“In my experience, if we want someone to change and stop re-offending we need to change their view of the world.”
She added: “Although providing services like ours goes against people’s instincts of prison being prison, we need to have a system that works.
“Over 70,000 people are released from prison every year. It’s a waste of human talent and potential if we let them go back to crime.
“A lot of people who we come across in prisons have fairly low confidence, low computer skills and low literacy and numeracy skills. But so often they are released and completely on their own.”
Michelle Elliott, of Phoenix Support, an organisation that helps vulnerable people across Kent and the south east, also believes there is a lack of support available to help offenders get back on track by securing a job or accommodation after jail.
The Maidstone company offers specialist services for ex-offenders with learning disabilities, mental health problems and autism – a demographic Ms Elliott argues does not receive the specialist attention they need from statutory government services.
“There lies a real issue with funding. There is a lack of pathway that connects the training prisoners receive on the inside and what they do after.
“Fortunately, there are organisations like us prepared to engage with prisoners when they leave prison as there are so many who do not have something to come out to.”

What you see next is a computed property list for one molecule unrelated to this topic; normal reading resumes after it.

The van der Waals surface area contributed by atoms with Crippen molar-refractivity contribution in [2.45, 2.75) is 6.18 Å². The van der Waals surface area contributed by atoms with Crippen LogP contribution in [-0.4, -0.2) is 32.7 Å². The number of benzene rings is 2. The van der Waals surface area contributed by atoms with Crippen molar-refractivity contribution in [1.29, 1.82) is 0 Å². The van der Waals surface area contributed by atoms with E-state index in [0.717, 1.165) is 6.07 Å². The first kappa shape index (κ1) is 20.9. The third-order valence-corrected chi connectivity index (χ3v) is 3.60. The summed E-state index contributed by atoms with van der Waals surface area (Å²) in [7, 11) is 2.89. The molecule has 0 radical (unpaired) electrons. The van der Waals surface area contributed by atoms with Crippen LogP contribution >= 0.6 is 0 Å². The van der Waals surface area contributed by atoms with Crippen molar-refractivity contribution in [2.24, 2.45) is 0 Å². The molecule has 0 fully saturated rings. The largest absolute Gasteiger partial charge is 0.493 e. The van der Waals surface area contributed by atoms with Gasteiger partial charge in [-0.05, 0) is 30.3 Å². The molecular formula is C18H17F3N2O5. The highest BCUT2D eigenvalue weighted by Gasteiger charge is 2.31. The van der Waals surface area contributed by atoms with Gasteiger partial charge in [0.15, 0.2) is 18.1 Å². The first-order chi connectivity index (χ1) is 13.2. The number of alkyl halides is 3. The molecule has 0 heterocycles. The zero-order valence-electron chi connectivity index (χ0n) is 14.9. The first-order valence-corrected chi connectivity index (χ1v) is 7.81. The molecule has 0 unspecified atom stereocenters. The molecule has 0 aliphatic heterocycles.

Reforms set up by the former justice secretary Chris Grayling in 2014 mean all prisoners sentenced to terms of a year or less are now subject to 12 months of supervision on release – an overhaul watchdogs have said is failing.
The revolution saw the creation of the National Probation Service (NPS) to deal with high-risk offenders, while remaining work was outsourced to 21 community rehabilitation companies (CRCs).
Kent, Surrey and Sussex Community Rehabilitation Company (KSS CRC) was taken over by private company Seetec in February 2015.
The service works with low to medium risk offenders and helps short-sentence prisoners find accommodation, employment or training.
Speaking of this week’s report which said the public protection work around short-sentence prisoners by private probation companies is “weak”, justice minister Sam Gyimah said: “We are already carrying out a comprehensive review of our probation reforms to improve outcomes for offenders and communities. We want to incentivise good resettlement outcomes to cut crime and protect the public.
“Public protection is our top priority and we will not hesitate to take the necessary action to make sure our vital reforms are being delivered to reduce reoffending, cut crime and prevent future victims.”
Suki Binning, CEO of Kent Surrey and Sussex Community Rehabilitation Company, added: “The HM Inspectorate of Probation and HM Inspectorate of Prisons report covered four CRC areas, which did not include Kent, Surrey and Sussex.
“NOMS (National Offender Management Service) Contract Management are generally positive and complimentary about our own resettlement services for short-term prisoners, and we continue to build on this success throughout the three counties we cover.”